ay the word “healthcare” and most of us think of a trip to the hospital. But a growing number of people are taking the term literally, caring for their health through a new medical paradigm known as integrative medicine.
Many Delawareans have never heard of integrative medicine, but this holistic movement is making an impact on hospitals, universities and medical schools across the county.
Integrative medicine is an approach that focuses on the whole person and makes use of all appropriate therapeutic modalities, healthcare professionals, and disciplines to achieve optimal health and healing.
Unlike alternative medicine, which replaces conventional treatments with nontraditional healing therapies, integrative medicine combines the best of Western medicine with proven natural therapies and traditional healing systems. These include acupuncture, yoga, meditation, biofeedback, guided imagery, herbs and supplements, chiropractic, massage, Ayurveda and traditional Chinese medicine.
“We’re not against medication when necessary, but when you have time, you have to try other therapies or modalities before you commit a patient to years of taking a pill,” says Dr. Seth Torregiani, an osteopathic physician and director of The Agada Center, which opened in Newark last year.
Integrative medicine is based on a model of health and wellness, not a model of disease. In fact, it draws a distinction between disease and chronic degenerative disorders, such as hypertension, which account for about 70 percent of all doctor’s office visits.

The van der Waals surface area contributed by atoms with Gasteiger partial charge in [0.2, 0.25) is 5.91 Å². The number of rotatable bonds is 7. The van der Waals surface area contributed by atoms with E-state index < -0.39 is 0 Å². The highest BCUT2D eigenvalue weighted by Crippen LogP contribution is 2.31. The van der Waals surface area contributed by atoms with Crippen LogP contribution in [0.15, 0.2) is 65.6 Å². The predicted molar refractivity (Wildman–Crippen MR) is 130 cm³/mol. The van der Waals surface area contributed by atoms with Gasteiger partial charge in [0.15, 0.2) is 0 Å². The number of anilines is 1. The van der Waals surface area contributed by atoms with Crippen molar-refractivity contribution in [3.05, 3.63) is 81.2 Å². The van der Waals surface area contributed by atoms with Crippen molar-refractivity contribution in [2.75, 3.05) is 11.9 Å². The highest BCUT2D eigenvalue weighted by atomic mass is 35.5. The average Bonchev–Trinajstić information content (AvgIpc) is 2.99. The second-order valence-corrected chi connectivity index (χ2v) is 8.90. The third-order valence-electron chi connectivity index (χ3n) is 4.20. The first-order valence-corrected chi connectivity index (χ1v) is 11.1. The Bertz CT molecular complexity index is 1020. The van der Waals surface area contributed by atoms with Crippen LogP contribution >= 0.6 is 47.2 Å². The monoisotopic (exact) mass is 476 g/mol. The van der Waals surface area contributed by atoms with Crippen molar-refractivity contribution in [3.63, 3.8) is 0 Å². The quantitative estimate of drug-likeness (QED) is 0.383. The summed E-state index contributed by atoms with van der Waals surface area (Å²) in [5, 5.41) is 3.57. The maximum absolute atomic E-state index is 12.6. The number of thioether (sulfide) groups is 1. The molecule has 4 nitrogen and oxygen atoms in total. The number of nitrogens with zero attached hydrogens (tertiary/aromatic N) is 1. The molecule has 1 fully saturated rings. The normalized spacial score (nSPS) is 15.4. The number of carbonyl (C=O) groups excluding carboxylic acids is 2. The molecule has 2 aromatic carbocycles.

Proponents believe that the body has the capacity to heal itself if we address the lifestyle factors that cause those disorders. Whenever possible, integrative medicine favors low-tech, low-cost interventions. “Hypertension is a perfect example,” says Torregiani. “If people can lose some weight, get salt out of their diet, exercise a bit, a lot of times that will make the need for medication unnecessary or less necessary.”
Integrative medicine recognizes that patients are more than the sum of their illnesses. Physicians who practice integrative medicine consider the many interrelated physical and nonphysical factors that affect health, wellness and disease, including the psychosocial and spiritual dimension of people’s lives.
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“People must have gratitude, belief in a power greater than themselves, feel useful and be a part of a community,” says Dr. Gerald M. Lemole, director of the Center for Integrative Health at Christiana Care and author of “The Healing Diet: A Total Health Program to Purify Your Lymph System and Reduce the Risk of Heart Disease, Arthritis and Cancer.” “Optimal health equates with happiness.”
Integrative medicine encourages patients to take a more proactive role in their health. Indeed, the effectiveness of integrative medicine depends on a partnership between the patient and doctor and acknowledges that each brings valuable information to the relationship.
“There’s less of an emphasis on traditional paternalism that a lot of people complain about in medicine,” says Torregiani. “The doctor may be the one with more knowledge, but it’s the patient’s body, so very often they know their body better than anybody else. Their insights are often very valuable.”